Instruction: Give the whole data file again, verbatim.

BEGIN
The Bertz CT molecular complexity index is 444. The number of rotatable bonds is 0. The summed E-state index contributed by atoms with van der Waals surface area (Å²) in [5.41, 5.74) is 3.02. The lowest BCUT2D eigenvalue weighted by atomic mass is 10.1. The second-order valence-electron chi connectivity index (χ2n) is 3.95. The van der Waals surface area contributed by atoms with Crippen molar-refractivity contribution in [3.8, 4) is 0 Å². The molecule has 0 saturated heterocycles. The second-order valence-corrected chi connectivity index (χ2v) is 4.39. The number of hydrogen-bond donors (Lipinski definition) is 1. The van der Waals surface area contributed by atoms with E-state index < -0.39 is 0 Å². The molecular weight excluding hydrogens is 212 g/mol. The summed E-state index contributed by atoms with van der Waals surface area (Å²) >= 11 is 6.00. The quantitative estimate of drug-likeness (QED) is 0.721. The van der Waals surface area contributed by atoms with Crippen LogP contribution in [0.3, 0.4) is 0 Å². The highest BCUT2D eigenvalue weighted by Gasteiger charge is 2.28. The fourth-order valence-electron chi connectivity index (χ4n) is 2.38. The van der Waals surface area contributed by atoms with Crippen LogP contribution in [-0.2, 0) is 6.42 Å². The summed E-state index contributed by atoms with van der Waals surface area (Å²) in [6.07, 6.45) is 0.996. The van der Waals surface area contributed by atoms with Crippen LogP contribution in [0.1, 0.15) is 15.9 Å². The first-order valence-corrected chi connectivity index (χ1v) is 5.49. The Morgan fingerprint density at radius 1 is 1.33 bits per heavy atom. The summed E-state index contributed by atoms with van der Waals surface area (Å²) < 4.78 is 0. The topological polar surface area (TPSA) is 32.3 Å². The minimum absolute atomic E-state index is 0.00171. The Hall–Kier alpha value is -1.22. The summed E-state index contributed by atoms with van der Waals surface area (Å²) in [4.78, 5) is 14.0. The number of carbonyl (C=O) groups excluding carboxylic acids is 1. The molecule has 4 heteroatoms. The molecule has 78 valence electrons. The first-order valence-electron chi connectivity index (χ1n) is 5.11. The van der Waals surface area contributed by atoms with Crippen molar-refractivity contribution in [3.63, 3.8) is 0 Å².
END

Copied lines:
The Bertz CT molecular complexity index is 444. The number of rotatable bonds is 0. The summed E-state index contributed by atoms with van der Waals surface area (Å²) in [5.41, 5.74) is 3.02. The lowest BCUT2D eigenvalue weighted by atomic mass is 10.1. The second-order valence-electron chi connectivity index (χ2n) is 3.95. The van der Waals surface area contributed by atoms with Crippen molar-refractivity contribution in [3.8, 4) is 0 Å². The molecule has 0 saturated heterocycles. The second-order valence-corrected chi connectivity index (χ2v) is 4.39. The number of hydrogen-bond donors (Lipinski definition) is 1. The van der Waals surface area contributed by atoms with E-state index < -0.39 is 0 Å². The molecular weight excluding hydrogens is 212 g/mol. The summed E-state index contributed by atoms with van der Waals surface area (Å²) >= 11 is 6.00. The quantitative estimate of drug-likeness (QED) is 0.721. The van der Waals surface area contributed by atoms with Crippen LogP contribution in [0.3, 0.4) is 0 Å². The highest BCUT2D eigenvalue weighted by Gasteiger charge is 2.28. The fourth-order valence-electron chi connectivity index (χ4n) is 2.38. The van der Waals surface area contributed by atoms with Crippen LogP contribution in [-0.2, 0) is 6.42 Å². The summed E-state index contributed by atoms with van der Waals surface area (Å²) in [6.07, 6.45) is 0.996. The van der Waals surface area contributed by atoms with Crippen LogP contribution in [0.1, 0.15) is 15.9 Å². The first-order valence-corrected chi connectivity index (χ1v) is 5.49. The Morgan fingerprint density at radius 1 is 1.33 bits per heavy atom. The summed E-state index contributed by atoms with van der Waals surface area (Å²) < 4.78 is 0. The topological polar surface area (TPSA) is 32.3 Å². The minimum absolute atomic E-state index is 0.00171. The Hall–Kier alpha value is -1.22. The summed E-state index contributed by atoms with van der Waals surface area (Å²) in [4.78, 5) is 14.0. The number of carbonyl (C=O) groups excluding carboxylic acids is 1. The molecule has 4 heteroatoms. The molecule has 78 valence electrons. The first-order valence-electron chi connectivity index (χ1n) is 5.11. The van der Waals surface area contributed by atoms with Crippen molar-refractivity contribution in [3.63, 3.8) is 0 Å².